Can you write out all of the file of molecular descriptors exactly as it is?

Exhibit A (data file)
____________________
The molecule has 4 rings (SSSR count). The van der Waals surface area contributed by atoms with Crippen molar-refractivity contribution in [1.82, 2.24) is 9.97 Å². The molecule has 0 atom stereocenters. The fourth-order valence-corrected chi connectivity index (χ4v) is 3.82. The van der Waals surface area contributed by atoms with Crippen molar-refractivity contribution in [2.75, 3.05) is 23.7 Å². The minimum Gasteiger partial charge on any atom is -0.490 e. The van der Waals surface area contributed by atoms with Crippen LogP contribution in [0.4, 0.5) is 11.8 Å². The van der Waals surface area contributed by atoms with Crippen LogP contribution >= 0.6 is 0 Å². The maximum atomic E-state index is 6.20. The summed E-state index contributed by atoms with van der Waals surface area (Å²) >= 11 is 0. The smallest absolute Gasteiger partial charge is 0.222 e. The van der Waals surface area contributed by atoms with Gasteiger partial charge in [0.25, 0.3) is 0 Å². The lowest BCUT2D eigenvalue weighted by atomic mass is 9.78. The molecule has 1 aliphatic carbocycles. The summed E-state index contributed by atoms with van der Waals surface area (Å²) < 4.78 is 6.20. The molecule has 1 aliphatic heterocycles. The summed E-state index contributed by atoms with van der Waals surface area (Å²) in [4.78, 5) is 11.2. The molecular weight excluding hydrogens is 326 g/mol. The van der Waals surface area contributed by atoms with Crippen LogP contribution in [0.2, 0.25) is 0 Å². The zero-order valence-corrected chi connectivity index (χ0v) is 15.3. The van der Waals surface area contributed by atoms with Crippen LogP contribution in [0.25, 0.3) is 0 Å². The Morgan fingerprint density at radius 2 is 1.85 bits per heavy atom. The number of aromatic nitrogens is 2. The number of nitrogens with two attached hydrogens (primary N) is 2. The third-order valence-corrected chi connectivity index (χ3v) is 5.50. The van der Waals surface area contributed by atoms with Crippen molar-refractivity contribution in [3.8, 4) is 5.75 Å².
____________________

The molecule has 4 rings (SSSR count). The van der Waals surface area contributed by atoms with Crippen molar-refractivity contribution in [1.82, 2.24) is 9.97 Å². The molecule has 0 atom stereocenters. The fourth-order valence-corrected chi connectivity index (χ4v) is 3.82. The van der Waals surface area contributed by atoms with Crippen molar-refractivity contribution in [2.75, 3.05) is 23.7 Å². The minimum Gasteiger partial charge on any atom is -0.490 e. The van der Waals surface area contributed by atoms with Crippen LogP contribution in [0.4, 0.5) is 11.8 Å². The van der Waals surface area contributed by atoms with Crippen LogP contribution >= 0.6 is 0 Å². The maximum atomic E-state index is 6.20. The summed E-state index contributed by atoms with van der Waals surface area (Å²) >= 11 is 0. The smallest absolute Gasteiger partial charge is 0.222 e. The van der Waals surface area contributed by atoms with Gasteiger partial charge in [0.25, 0.3) is 0 Å². The lowest BCUT2D eigenvalue weighted by atomic mass is 9.78. The molecule has 1 aliphatic carbocycles. The summed E-state index contributed by atoms with van der Waals surface area (Å²) < 4.78 is 6.20. The molecule has 1 aliphatic heterocycles. The summed E-state index contributed by atoms with van der Waals surface area (Å²) in [4.78, 5) is 11.2. The molecular weight excluding hydrogens is 326 g/mol. The van der Waals surface area contributed by atoms with Crippen LogP contribution in [0.2, 0.25) is 0 Å². The zero-order valence-corrected chi connectivity index (χ0v) is 15.3. The van der Waals surface area contributed by atoms with Crippen LogP contribution in [0.25, 0.3) is 0 Å². The Morgan fingerprint density at radius 2 is 1.85 bits per heavy atom. The number of aromatic nitrogens is 2. The number of nitrogens with two attached hydrogens (primary N) is 2. The third-order valence-corrected chi connectivity index (χ3v) is 5.50. The van der Waals surface area contributed by atoms with Crippen molar-refractivity contribution in [3.8, 4) is 5.75 Å².